This week I officiated at the funeral of Joe Leyanna, a 93-year-old World War II veteran. His family told me how Joe had been grateful throughout his life for being spared when he missed boarding the Léopoldville, a ship used to transport troops across the English Channel.
On Christmas Eve 1944, the Léopoldville, a passenger ship prior to the war, was hastily loaded with 2,223 reinforcements for the Battle of the Bulge. An important fact you need to know, the Léopoldville was built to carry 360 passengers. You read that right, 2223 soldiers and crew were jammed on a ship built to carry 360 people. Packed in like sardines, many of the troops were from the 66th Infantry division—the Black Panthers, Joe’s division.
In the rush to get the soldiers to battlefront, the ship wasn’t loaded by unit as it normally would have been. Instead, as the soldiers arrived on the dock no matter their unit or division, they boarded the ship. I imagine, those in charge figured they’d sort it all out in France when the soldiers disembarked.
When not one more soldier could be crammed onto the ship, it sailed. There were an insufficient number of life jackets (remember the ship built was built for 360 people not 2,223 soldiers), and few troops participated in the poorly supervised lifeboat drills. The instructions were given in in Flemish not English. Still at 0900 hours, the Léopoldville sailed from Southampton as part of convoy crossing the English Channel to Cherbourg, France.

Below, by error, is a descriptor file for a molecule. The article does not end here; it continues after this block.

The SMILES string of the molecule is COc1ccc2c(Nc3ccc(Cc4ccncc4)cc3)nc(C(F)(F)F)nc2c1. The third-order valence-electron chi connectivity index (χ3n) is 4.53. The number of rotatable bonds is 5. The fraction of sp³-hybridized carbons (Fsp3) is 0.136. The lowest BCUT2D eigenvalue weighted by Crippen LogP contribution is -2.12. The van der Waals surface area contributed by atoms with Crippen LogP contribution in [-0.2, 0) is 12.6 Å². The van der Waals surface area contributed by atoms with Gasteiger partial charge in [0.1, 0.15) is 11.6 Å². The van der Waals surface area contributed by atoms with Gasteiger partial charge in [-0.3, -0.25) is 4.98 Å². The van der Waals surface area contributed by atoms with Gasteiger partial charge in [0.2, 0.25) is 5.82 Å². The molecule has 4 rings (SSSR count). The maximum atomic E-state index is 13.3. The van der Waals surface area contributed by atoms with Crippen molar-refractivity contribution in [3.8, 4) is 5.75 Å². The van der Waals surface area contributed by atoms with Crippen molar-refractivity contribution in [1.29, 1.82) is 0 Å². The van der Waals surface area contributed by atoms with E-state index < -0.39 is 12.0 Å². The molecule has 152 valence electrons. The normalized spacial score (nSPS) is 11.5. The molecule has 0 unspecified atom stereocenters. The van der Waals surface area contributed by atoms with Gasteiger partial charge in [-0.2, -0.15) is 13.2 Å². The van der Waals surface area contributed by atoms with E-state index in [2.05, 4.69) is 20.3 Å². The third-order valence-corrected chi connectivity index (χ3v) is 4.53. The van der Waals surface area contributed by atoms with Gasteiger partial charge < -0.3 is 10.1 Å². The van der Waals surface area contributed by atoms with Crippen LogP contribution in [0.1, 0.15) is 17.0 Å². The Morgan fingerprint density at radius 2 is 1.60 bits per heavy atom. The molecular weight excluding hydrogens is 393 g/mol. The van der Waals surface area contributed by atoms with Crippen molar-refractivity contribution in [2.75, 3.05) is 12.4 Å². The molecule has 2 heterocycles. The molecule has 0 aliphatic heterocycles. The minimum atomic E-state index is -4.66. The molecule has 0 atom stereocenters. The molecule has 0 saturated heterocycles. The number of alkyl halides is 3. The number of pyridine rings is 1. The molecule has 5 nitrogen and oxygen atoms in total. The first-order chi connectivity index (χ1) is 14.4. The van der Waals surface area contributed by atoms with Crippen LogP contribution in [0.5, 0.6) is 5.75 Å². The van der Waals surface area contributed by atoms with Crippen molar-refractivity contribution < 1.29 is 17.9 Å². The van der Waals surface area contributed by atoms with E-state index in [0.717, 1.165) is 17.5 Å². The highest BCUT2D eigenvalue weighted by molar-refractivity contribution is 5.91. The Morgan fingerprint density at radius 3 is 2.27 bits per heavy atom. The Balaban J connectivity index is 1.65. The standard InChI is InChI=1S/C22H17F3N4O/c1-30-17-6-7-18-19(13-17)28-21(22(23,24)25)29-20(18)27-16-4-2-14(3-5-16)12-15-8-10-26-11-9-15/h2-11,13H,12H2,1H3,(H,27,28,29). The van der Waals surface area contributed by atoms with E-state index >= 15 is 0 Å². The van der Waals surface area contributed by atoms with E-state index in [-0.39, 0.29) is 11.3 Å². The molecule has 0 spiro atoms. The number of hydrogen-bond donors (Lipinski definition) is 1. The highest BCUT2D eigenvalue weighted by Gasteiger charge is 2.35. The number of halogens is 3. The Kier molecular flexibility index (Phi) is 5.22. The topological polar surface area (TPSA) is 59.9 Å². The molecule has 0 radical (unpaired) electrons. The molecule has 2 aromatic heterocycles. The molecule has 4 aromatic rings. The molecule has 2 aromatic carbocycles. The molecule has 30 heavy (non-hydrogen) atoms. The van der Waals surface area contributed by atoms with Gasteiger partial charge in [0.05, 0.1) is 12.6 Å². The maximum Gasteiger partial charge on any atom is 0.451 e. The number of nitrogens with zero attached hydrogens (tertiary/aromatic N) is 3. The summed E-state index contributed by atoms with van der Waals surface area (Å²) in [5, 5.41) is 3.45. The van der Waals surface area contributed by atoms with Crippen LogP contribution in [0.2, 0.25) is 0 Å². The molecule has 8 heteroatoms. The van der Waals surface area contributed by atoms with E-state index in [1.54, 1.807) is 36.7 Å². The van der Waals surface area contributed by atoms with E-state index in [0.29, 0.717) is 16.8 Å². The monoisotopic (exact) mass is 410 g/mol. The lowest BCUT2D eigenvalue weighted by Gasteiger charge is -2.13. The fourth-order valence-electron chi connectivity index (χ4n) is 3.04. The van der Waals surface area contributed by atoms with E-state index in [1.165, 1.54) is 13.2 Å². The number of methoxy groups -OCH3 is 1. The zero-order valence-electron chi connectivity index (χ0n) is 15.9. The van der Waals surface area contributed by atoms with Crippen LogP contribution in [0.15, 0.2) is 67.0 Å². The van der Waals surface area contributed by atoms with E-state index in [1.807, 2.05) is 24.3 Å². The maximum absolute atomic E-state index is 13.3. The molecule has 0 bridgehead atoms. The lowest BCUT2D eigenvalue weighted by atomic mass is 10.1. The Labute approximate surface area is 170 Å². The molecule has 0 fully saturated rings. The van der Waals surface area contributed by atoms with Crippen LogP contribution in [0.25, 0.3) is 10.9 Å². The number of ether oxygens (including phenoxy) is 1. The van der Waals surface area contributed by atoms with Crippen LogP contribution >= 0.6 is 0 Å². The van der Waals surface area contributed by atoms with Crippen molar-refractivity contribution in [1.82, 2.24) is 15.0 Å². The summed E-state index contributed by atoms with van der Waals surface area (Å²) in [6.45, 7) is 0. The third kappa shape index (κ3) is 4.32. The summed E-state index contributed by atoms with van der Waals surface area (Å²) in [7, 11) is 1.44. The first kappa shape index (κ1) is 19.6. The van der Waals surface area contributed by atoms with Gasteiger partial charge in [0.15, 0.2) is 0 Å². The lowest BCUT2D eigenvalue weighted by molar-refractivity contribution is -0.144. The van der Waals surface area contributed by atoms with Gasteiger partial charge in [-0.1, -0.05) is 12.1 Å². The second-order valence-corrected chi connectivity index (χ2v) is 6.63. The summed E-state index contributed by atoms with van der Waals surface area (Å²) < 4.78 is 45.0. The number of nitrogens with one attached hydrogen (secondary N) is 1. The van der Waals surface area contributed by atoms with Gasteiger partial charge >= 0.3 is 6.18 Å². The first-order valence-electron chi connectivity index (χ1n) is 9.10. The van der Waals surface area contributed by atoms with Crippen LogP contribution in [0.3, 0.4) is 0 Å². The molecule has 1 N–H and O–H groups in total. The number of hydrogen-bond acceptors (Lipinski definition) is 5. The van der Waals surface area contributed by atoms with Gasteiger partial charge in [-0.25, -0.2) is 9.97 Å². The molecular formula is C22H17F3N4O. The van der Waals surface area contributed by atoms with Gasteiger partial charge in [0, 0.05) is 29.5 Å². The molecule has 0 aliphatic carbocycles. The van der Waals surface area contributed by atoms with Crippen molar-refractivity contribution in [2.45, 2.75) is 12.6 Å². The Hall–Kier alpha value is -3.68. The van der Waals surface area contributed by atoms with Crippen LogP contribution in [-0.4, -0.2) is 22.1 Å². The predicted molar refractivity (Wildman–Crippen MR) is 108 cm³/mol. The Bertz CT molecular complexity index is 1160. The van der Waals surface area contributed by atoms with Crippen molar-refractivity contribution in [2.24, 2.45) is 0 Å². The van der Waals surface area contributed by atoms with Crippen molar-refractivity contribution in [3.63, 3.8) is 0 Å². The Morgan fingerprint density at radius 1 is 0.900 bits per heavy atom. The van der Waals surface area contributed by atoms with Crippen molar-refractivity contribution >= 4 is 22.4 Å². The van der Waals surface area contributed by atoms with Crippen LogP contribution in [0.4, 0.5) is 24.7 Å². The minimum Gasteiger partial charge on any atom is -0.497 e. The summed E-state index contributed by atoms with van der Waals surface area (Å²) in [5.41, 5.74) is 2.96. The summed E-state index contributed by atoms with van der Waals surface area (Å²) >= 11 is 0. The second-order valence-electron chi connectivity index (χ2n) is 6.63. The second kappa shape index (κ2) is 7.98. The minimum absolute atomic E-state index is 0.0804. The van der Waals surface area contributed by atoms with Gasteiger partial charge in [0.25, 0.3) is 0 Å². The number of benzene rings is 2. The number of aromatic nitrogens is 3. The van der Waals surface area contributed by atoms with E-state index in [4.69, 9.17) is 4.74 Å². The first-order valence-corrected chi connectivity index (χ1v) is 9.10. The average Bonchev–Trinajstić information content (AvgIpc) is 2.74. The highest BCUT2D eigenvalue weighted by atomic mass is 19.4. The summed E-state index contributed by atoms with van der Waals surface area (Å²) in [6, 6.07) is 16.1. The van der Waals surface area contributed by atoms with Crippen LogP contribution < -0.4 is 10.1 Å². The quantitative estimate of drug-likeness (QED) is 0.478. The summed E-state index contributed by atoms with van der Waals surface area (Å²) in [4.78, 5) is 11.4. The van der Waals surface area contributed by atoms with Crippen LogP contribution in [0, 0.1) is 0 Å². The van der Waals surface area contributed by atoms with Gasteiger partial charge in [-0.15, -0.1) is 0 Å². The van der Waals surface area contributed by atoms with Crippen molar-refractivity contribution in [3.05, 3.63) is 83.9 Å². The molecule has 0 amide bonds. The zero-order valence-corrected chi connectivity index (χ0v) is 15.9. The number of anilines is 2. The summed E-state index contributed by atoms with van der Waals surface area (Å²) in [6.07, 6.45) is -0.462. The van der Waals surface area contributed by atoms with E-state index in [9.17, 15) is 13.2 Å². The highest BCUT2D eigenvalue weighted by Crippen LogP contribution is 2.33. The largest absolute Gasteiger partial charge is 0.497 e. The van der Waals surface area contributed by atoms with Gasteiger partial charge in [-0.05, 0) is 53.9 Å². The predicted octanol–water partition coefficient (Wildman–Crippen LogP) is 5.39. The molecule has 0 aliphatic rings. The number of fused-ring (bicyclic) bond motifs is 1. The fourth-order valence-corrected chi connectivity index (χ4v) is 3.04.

The Léopoldville was within five miles from the coast of France when at 1754 hours a torpedo struck the starboard side of the ship and exploded. Some of the troops were rescued, but many were lost. Approximately 515 are presumed to have gone down with the ship. Another 248 died from injuries, drowning, or hypothermia. The U.S. Navy later announced the sinking of the Leopoldville had the second-largest loss of life from the sinking of a troop transport ship in the entire European Theater.
Joe missed it, because he and his sergeant had stopped to get a cup of coffee and a donut before heading to the dock.
The similarities between that Christmas Eve tragedy in 1944 and our Christmases 75 years later seem obvious. We jam as much as possible in our 24-hour days. We rush around looking for the perfect gift and expect the perfect gift in return. We disregard the warning signs and miss the point of Christmas. Like we are listening to a different language, we mindlessly fall into the cultural trap of believing that our level of spending indicates our level of love. It’s all a sinking ship.
Maybe our best preparation for Christmas is to be like Joe. Grab a cup of coffee with a friend. Relax. Stopping off at Donna’s Donuts for a tasty treat isn’t a bad idea either. Take time to be thankful for what God has done in your life. Be generous with others. Be mindful that our time on planet earth is limited. Joe had 93 years, last week I participated in a funeral of a wonderful man who didn’t wake up one morning. He was 58. Slow down. Pray. Listen. Love. Forgive. Share. In so doing, even when sailing through troubled waters, God will see you safely make it to the other side.